Customers shorten their dwell times when they feel uncomfortable. For example, if other diners are loud or disrespectful, or service is poor or slow, customers will eat and run and likely avoid returning. You can gauge customer satisfaction through surveys and monitoring social media. Analytic devices measure dwell time more precisely through such means as heat maps connected to POS systems.

Restaurant Industry Standards

Restaurant industry standards often focus on reducing spending, and cost management is certainly a crucial metric for eateries. However, because every restaurant is different, there is a range of acceptable costs.

For the restaurant industry, costs are calculated as a percentage of total sales.

  • Food: 28% to 35%
  • Liquor: 18% to 20%
  • Bottled Beer: 24% to 28%
  • Draft Beer: 15% to 18%
  • Wine: 35% to 45%

Once you know your food and liquor costs, you can calculate your prime cost, which includes the average of your food and beverage COGS plus your staff costs, including salary and benefits. Generally, prime costs should be in the 60% to 65% range.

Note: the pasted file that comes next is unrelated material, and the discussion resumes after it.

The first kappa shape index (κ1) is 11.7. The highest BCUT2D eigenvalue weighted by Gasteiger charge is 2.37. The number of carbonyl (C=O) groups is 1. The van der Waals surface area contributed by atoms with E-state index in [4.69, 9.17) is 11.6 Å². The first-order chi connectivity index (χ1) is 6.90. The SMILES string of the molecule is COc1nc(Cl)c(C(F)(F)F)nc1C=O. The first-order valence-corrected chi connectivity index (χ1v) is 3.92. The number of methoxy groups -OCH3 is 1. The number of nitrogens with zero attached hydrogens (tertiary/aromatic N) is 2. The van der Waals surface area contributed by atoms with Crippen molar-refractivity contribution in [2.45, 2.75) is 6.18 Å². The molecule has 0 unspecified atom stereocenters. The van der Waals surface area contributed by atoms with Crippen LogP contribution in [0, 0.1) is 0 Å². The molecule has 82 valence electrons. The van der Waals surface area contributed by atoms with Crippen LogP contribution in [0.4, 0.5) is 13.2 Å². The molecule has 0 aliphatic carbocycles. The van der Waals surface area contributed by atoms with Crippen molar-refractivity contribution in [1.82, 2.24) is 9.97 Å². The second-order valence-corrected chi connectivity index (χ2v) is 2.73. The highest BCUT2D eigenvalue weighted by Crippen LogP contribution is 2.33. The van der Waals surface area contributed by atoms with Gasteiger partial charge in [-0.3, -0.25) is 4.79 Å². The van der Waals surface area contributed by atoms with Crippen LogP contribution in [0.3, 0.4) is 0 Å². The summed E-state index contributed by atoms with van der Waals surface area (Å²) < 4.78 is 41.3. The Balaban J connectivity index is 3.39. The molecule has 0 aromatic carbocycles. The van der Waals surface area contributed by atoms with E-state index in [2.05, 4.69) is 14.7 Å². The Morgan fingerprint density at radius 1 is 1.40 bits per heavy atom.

Read our post on restaurant KPIs to learn more.

Restaurant Benchmarking Examples

Examples are a good way to see how other establishments use benchmarks to improve and refine their operations.

Example: A restauranteur notices that her prime costs went up — and profits went down — after rolling out a new menu, so she decides to dig into COGS. For a month, she tracks all ingredients, condiments and garnishes for the new menu offerings and discovers that COGS has risen to about 36% of gross revenue, where previously that number was closer to 30%. This data reveals that the kitchen team should review ingredients to see if they can find any cost savings; if not, she needs to either eliminate some unprofitable menu items or raise prices.